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Cultivated holly varieties will often be marketed with their gender equivalent tree. By their nature, cultivated varieties (cultivars) are genetically distinct plants selected for a particular trait or combination of reliable characteristics. This means that while the female and male plants may share a common genetic heritage (i.e. the same parent trees), each plant is distinctly and fundamentally different from one another. Pollination is not dependent on having the marketed counterpart, and any male that flowers at roughly the same time as the female holly will act as a berry pollinator with few exceptions. The Nellie R. Stevens & Edward J. Stevens hollies are an excellent example of this concept. The Edward J. Stevens holly is often marketed as the male companion cultivar to the Nellie R. Stevens holly; however, the two plants are distinct cultivars – i.e. the Edward J. Stevens is not simply a male clone of the female Nellie R. Stevens. Like many male companion cultivars, the Edward J. Stevens was simply found among the same planted seedlings as its female counterpart. Examples of this practice are numerous, and put simply, the practice is amusing. Some other notable pairs are Jersey Princess & Jersey Knight, Emily Bruner & James Swan, Blue Princess & Blue Prince, and Blue Maid & Blue Stallion. It is important to note, not all male/female names can be taken at face value. Sometimes male and female nomenclature is deceptive. A good example of this is the variegated Highclere holly cultivars Golden King & Golden Queen. With this pair, the Golden King is actually the female cultivar.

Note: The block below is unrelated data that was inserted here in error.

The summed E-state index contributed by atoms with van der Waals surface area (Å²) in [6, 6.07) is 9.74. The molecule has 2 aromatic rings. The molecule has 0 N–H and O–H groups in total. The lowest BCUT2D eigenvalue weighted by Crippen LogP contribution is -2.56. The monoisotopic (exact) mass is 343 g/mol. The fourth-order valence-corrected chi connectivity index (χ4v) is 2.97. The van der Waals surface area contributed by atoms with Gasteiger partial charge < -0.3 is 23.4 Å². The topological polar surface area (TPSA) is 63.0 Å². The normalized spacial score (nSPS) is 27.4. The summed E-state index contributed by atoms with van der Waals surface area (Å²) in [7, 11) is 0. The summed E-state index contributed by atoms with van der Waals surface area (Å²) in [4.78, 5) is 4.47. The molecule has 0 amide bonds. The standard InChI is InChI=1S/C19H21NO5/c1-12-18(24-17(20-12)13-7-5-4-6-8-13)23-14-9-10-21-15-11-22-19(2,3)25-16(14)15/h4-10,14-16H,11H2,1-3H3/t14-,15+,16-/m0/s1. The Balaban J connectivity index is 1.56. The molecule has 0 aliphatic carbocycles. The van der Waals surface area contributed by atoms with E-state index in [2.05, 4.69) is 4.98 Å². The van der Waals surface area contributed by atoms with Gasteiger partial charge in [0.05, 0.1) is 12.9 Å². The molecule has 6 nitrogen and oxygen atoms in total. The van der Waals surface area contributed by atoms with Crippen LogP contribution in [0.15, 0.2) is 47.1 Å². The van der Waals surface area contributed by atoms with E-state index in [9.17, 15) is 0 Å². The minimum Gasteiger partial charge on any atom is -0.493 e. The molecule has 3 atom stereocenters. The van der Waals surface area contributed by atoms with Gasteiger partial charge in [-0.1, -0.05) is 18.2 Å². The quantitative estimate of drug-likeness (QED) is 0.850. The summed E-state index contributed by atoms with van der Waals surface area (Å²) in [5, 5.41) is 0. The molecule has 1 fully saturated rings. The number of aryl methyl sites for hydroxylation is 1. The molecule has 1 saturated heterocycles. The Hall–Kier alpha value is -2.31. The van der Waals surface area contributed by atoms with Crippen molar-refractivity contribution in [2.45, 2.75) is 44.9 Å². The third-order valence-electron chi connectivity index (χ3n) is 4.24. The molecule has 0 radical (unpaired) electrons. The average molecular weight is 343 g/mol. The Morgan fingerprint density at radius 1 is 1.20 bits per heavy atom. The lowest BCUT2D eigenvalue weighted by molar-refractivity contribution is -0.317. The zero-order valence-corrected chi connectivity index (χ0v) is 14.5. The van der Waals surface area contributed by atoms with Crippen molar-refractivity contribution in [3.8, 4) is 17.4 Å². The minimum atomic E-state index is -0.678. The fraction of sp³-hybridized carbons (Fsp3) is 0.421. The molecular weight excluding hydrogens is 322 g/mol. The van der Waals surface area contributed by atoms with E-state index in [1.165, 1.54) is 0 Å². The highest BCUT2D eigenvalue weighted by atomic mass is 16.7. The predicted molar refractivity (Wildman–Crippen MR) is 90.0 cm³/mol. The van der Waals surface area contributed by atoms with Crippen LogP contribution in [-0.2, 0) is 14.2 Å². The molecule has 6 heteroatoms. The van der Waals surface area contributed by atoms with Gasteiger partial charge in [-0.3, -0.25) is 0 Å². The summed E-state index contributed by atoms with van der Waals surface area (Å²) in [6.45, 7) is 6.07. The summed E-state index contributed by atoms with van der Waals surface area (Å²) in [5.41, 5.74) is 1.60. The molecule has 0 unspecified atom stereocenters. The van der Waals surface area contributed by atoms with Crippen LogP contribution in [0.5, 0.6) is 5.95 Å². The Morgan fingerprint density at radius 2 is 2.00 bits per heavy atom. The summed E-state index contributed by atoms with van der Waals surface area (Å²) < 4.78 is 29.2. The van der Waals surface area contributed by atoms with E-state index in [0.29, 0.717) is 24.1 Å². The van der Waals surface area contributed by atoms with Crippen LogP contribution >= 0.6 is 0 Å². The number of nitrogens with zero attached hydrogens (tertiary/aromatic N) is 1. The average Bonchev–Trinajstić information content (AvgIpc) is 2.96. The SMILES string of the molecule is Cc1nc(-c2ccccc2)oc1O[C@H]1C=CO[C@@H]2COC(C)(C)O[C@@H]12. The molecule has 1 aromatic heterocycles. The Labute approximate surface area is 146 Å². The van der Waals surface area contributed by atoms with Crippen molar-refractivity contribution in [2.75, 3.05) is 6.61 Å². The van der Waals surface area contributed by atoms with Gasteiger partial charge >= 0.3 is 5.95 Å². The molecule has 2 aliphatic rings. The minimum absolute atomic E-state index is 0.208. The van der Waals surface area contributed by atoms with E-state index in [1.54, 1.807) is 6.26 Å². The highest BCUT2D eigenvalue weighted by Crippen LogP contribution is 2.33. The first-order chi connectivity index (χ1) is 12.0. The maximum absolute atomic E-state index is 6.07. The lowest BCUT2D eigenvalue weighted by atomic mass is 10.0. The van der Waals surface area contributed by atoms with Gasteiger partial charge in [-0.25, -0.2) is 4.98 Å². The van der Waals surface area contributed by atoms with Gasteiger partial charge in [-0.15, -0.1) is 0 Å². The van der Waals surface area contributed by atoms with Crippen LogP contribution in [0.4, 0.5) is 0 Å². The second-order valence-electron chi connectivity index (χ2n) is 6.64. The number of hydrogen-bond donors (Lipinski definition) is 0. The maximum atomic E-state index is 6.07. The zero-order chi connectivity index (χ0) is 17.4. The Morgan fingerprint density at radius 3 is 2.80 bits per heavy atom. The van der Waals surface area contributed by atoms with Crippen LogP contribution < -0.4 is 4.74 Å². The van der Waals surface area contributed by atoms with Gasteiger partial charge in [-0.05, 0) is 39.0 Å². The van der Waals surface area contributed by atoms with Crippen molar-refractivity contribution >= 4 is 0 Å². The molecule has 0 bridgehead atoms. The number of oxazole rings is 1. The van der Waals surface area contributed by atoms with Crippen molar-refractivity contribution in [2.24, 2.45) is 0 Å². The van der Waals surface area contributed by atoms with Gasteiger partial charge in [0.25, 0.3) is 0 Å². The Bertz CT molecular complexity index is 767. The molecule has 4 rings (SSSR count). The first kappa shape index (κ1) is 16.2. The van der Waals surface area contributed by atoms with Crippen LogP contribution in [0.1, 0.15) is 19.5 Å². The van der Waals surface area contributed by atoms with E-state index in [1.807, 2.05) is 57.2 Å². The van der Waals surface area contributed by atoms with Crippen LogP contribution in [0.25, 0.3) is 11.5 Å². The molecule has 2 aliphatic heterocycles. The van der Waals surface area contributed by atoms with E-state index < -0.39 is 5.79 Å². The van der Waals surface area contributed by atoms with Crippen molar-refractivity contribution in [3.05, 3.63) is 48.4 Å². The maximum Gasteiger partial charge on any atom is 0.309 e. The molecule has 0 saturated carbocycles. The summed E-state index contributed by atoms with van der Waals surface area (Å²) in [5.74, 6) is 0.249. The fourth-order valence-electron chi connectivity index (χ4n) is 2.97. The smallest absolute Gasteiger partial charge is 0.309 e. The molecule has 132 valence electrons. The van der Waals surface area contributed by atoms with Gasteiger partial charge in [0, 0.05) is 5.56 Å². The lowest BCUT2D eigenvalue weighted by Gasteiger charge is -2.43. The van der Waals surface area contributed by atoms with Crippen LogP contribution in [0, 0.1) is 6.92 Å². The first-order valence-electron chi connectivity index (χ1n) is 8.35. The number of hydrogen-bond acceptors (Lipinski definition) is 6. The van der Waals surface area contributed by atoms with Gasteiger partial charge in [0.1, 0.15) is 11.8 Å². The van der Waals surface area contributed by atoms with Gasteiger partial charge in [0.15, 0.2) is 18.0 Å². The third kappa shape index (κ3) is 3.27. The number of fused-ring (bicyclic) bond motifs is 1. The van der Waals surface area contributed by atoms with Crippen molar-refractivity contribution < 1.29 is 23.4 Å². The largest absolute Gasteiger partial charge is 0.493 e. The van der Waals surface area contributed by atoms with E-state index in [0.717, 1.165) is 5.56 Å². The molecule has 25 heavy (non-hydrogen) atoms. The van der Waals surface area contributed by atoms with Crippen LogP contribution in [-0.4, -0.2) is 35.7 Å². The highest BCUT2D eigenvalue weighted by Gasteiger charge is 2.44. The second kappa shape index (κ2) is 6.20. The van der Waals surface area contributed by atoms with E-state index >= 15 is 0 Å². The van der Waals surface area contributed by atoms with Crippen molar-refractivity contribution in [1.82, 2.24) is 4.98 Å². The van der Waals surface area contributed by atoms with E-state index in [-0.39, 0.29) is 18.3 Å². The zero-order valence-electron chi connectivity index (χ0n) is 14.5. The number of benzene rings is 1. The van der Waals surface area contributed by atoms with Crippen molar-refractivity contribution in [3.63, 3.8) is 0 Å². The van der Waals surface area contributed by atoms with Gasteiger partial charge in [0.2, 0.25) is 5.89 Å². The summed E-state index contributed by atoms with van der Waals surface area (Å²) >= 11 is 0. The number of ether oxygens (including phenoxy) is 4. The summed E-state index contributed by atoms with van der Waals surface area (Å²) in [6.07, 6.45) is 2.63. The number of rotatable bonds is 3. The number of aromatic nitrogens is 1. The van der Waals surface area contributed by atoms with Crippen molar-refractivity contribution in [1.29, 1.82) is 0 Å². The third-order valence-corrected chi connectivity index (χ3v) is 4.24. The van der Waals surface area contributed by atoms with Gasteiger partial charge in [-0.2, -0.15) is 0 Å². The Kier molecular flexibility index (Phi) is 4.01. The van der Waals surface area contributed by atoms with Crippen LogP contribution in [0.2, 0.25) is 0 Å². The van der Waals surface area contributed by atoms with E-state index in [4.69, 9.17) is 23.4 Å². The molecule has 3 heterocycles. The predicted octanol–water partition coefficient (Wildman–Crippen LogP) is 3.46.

“Hundreds of cattle and sheep have died here in the past five years from bubby. The seeds only are poisonous. When a brute gets a sufficient does , from five to ten well filled pods, it makes for the nearest water and often falls dead while drinking, or it may live three or four weeks and then die. The symptoms are like those of a man extremely drunk, except that any noise frightens it. Stamp the ground hard, close to a brute poisoned with bubby, and it will jump and jerk and tremble for several minutes. That is our method of telling when they have taken it. The eyes turn white and glassy, and while lying they throw back the head and look as if dead already. Bubby does not seem to hurt a brute so much if it cannot get water. Our best remedy is apple brandy, strong coffee and raw eggs poured down as soon as possible after finding. It is certain that bubby is the most poisonous of any shrub or weed in existence here, from the fact that when brutes have once eaten it, they will take it every time they can get it. It grows on every hillside, along all branches [creeks], in every fence corner and almost everywhere here.”
– JHH Boyd [Bulletin of the Torrey Botanical Club v.15 1888 – p.208]
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